We at UUCPA are responsible financial stewards in many ways. We give our fair share to the Unitarian Universalist Association and region, we support the Unitarian Universalist Service Committee, and we give part of our offering to a justice partner each month. It’s exciting to see the things that we make possible through these steady contributions. But we are less generous close to home.

    Here in Palo Alto, we struggle each year to raise the funds for our operating budget. This year, we aimed for $550,000, and will likely fall $50,000 short of that goal. The reason we are able to fund our bare-bones budget is only because we have lost half a staff position to attrition. We had hopes to use the money saved for a Membership & Engagement Coordinator whose 15 hours a week would boost the work of our Membership and Growth Committee, but instead we will have less staff support than before. We don’t need millions to fund our dreams, just a bit more than we have dug down to give so far.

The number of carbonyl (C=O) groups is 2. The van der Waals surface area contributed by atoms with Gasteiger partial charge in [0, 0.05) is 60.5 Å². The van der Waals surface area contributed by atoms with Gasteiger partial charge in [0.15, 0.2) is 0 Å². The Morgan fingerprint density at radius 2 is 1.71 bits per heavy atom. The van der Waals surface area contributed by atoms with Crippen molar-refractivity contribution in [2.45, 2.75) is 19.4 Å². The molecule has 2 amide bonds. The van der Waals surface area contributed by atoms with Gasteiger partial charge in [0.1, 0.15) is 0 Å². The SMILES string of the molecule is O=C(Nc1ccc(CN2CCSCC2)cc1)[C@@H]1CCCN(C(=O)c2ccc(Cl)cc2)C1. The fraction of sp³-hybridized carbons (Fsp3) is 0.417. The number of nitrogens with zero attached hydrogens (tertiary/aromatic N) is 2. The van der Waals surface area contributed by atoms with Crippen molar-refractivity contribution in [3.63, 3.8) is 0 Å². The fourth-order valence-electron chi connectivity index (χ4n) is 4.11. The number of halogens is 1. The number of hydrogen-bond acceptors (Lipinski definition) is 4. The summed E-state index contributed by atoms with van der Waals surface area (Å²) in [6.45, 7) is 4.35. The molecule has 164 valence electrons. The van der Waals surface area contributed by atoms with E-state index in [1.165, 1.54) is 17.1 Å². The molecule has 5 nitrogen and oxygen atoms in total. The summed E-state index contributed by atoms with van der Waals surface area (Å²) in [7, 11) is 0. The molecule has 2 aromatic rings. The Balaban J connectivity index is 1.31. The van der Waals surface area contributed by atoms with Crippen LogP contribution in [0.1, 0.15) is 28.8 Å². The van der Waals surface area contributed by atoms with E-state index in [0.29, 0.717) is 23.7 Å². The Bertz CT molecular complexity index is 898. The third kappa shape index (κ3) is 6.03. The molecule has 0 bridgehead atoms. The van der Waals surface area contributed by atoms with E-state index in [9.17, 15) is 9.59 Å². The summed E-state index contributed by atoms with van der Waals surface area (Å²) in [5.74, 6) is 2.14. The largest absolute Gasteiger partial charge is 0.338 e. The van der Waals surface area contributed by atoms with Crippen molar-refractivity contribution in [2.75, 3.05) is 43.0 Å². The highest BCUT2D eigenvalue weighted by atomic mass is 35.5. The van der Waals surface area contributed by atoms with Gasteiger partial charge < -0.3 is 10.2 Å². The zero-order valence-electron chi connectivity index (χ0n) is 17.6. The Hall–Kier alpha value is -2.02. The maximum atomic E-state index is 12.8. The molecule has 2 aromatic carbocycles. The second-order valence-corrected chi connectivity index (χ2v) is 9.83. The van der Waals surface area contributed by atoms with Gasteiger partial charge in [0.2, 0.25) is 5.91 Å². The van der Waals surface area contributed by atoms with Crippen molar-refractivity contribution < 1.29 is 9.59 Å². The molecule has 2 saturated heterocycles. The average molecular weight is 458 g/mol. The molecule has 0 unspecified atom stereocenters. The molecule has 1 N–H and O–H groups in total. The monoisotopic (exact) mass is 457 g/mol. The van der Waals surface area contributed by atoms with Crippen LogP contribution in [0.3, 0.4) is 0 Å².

And within the span of our district (northern California, northern Nevada and Hawaii), several Chalice Lighter requests go out each year. A few years ago, we looked into applying for a Chalice Lighter grant, but we have so few members who are Chalice Lighters that we were advised that we would be at a serious disadvantage. The program relies not on a quid pro quo but on mutual generosity and goodwill: I show up for your barn raising and I know you’ll show up for mine. If we demonstrate that we of UUCPA will come through, $20 at a time, to give a boost to projects like an outdoor patio cover and lights for UUs in Sacramento (home to our former intern, Lucy Bunch), or a new sound system for the congregation in Reno, then when we put an application in, Unitarian Universalists all over the district will be here for us. And when we visit these places, we will see what we have built . . .